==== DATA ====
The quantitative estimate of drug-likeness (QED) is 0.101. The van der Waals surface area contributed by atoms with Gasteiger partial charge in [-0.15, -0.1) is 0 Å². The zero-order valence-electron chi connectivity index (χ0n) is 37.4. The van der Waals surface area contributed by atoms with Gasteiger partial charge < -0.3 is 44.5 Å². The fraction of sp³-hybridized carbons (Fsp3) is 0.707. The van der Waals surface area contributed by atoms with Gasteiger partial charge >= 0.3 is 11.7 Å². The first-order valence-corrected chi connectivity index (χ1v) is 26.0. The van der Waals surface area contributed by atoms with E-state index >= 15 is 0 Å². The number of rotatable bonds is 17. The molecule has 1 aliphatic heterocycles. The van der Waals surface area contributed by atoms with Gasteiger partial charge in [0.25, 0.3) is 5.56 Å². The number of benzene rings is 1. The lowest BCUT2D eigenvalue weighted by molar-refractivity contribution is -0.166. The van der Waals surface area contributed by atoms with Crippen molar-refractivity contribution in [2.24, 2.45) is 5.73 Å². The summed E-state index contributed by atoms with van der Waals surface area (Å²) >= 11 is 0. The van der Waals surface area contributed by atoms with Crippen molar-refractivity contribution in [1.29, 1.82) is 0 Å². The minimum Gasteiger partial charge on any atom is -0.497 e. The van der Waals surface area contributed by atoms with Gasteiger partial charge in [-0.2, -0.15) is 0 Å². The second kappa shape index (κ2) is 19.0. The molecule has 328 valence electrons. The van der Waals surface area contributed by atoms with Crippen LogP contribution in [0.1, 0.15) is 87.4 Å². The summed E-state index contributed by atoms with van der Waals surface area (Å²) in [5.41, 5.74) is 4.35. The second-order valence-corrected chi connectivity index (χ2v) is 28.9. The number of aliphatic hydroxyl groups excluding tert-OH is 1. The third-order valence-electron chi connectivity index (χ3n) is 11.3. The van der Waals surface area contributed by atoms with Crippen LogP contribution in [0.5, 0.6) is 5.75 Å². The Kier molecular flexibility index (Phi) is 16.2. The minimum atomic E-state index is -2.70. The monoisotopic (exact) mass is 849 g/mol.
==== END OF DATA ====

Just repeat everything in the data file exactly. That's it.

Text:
The quantitative estimate of drug-likeness (QED) is 0.101. The van der Waals surface area contributed by atoms with Gasteiger partial charge in [-0.15, -0.1) is 0 Å². The zero-order valence-electron chi connectivity index (χ0n) is 37.4. The van der Waals surface area contributed by atoms with Gasteiger partial charge < -0.3 is 44.5 Å². The fraction of sp³-hybridized carbons (Fsp3) is 0.707. The van der Waals surface area contributed by atoms with Gasteiger partial charge >= 0.3 is 11.7 Å². The first-order valence-corrected chi connectivity index (χ1v) is 26.0. The van der Waals surface area contributed by atoms with E-state index >= 15 is 0 Å². The number of rotatable bonds is 17. The molecule has 1 aliphatic heterocycles. The van der Waals surface area contributed by atoms with Gasteiger partial charge in [0.25, 0.3) is 5.56 Å². The number of benzene rings is 1. The lowest BCUT2D eigenvalue weighted by molar-refractivity contribution is -0.166. The van der Waals surface area contributed by atoms with Crippen molar-refractivity contribution in [2.24, 2.45) is 5.73 Å². The summed E-state index contributed by atoms with van der Waals surface area (Å²) >= 11 is 0. The van der Waals surface area contributed by atoms with Crippen molar-refractivity contribution in [1.29, 1.82) is 0 Å². The minimum Gasteiger partial charge on any atom is -0.497 e. The van der Waals surface area contributed by atoms with Gasteiger partial charge in [-0.2, -0.15) is 0 Å². The second kappa shape index (κ2) is 19.0. The molecule has 328 valence electrons. The van der Waals surface area contributed by atoms with Crippen LogP contribution in [0.1, 0.15) is 87.4 Å². The summed E-state index contributed by atoms with van der Waals surface area (Å²) in [5.41, 5.74) is 4.35. The second-order valence-corrected chi connectivity index (χ2v) is 28.9. The number of aliphatic hydroxyl groups excluding tert-OH is 1. The third-order valence-electron chi connectivity index (χ3n) is 11.3. The van der Waals surface area contributed by atoms with Crippen LogP contribution in [0.5, 0.6) is 5.75 Å². The Kier molecular flexibility index (Phi) is 16.2. The minimum atomic E-state index is -2.70. The monoisotopic (exact) mass is 849 g/mol.